Tough Smog Rules Would Create Jobs, Not Kill Them
Last Thursday, President Barack Obama unveiled a $447 billion plan to stimulate job growth through a combination of tax cuts and public spending. Obama deserves credit for finally turning his focus from the debt-reduction circus to the graver unemployment crisis. Yet the president’s speech rang hollow: A week earlier, Obama missed a prime opportunity to create jobs and stimulate the economy when he ignored the Environmental Protection Agency (EPA) and failed to toughen smog regulations.
The EPA’s proposal would have forced cities to reduce ground-level ozone, or smog, from 84 parts per billion (ppb) to between 60 and 70 ppb. Reducing smog is vital to promoting public health. Smog contributes to heart attacks, bronchitis, and asthma and is responsible for thousands of premature deaths annually. According to EPA head Lisa Jackson, the current Bush-era regulations are “legally indefensible,” since they “set the standard outside the range that a board of expert scientists said was necessary to protect human health.” An EPA report claimed that toughening smog rules would save 12,000 lives, prevent 120,000 asthma attacks, and avert up to $100 billion in health care costs.
But public health isn’t a priority of the Obama administration — at least, not compared to kowtowing to business. Implementing the smog regulations would have cost the industry somewhere between $19 and $90 billion, and, according to business leaders, killed 7.6 million jobs by 2020. Given our current economic predicament and the anti-oversight, pro-business bent of the Republicans, any environmental regulations are dead on arrival. It is no surprise, then, that Obama caved.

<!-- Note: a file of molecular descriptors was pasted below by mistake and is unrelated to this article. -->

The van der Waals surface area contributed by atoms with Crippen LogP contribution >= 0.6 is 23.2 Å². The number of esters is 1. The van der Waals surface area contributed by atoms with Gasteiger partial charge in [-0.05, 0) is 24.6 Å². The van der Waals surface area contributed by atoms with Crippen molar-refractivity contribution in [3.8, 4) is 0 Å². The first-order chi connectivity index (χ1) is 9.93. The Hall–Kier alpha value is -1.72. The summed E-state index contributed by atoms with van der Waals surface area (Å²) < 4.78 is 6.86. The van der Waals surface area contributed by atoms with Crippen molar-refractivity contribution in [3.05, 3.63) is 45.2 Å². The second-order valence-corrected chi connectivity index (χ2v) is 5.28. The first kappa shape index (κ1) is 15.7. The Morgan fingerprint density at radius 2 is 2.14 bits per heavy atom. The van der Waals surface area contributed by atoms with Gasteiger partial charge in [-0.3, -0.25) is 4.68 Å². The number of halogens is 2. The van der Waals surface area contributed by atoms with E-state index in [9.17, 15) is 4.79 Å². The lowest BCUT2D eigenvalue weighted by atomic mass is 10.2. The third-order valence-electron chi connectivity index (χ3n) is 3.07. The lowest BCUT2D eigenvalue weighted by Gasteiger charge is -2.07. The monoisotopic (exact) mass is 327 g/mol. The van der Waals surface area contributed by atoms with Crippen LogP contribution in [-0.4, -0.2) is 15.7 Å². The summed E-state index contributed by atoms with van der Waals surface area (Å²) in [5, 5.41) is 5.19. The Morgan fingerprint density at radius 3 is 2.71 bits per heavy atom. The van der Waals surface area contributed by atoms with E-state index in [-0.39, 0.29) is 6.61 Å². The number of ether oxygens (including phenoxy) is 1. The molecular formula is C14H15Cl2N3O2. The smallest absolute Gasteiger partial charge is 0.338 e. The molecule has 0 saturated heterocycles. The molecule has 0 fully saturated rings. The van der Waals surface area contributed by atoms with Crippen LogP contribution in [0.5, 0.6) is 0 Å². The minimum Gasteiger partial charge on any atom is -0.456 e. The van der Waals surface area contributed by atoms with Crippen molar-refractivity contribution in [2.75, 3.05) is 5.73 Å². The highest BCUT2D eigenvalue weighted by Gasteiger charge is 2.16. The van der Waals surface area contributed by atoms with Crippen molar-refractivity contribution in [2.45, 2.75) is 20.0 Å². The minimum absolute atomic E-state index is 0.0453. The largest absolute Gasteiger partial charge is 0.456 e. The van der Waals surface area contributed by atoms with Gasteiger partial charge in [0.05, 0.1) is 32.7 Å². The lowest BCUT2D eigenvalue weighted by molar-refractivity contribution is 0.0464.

Here's the irony, though: The same smog regulations that industry found so onerous would actually have created jobs and helped the economy.
First, let’s dispose of the canard that regulations slaughter business. Every time the EPA proposes new pollution standards, companies scream about the certain, dire economic impacts. The current ozone standards, for example, were introduced in 1997, and were also greeted with much gnashing of industrial teeth. Yet a recent study by the Center for American Progress found that increased compliance to the 1997 regulations had zero effect on job growth. And economist Laurie Johnson discovered in one study that during the 1990’s, “The rate of job losses slowed for industries directly affected by the [Clean Air Act] Amendments, while it increased for other manufacturers.”
So, despite the industry’s protests, regulations don’t kill jobs. But how do they create them? Because of the economy’s current instability, companies have been reluctant to spend money, which has deepened the unemployment doldrums. Complying with environmental regulations, however, forces businesses to use their accrued cash, thereby spurring job growth. As Paul Krugman put it: "And now you can see why tighter ozone regulation would actually have created jobs: it would have forced firms to spend on upgrading or replacing equipment, helping to boost demand. Yes, it would have cost money — but that’s the point! And with corporations sitting on lots of idle cash, the money spent would not, to any significant extent, come at the expense of other investment."
Sure enough, the historical record supports Krugman’s claim. A retrospective study found that environmental regulations generated $36 trillion between 1970 and 1990. And this logic applies in 2011, too. A recent study by the Umass demonstrated that the new EPA rules would have added 1.5 million jobs by 2015 in power plants alone — and, unlike the low-wage jobs that dirty energy typically supports, these would have been well-paying, highly skilled positions.
When we talk about “green jobs,” we usually refer to the alternative energy sector — jobs birthed by building solar arrays and wind turbines. But pollution control creates jobs too, and potentially lots of them. Obama claims to care about boosting employment and enforcing the EPA’s proposed smog standards represented a historic opportunity to do just that. Instead he succumbed to pressure and false rhetoric from big business, and America is less employed — not to mention sicker — for it.
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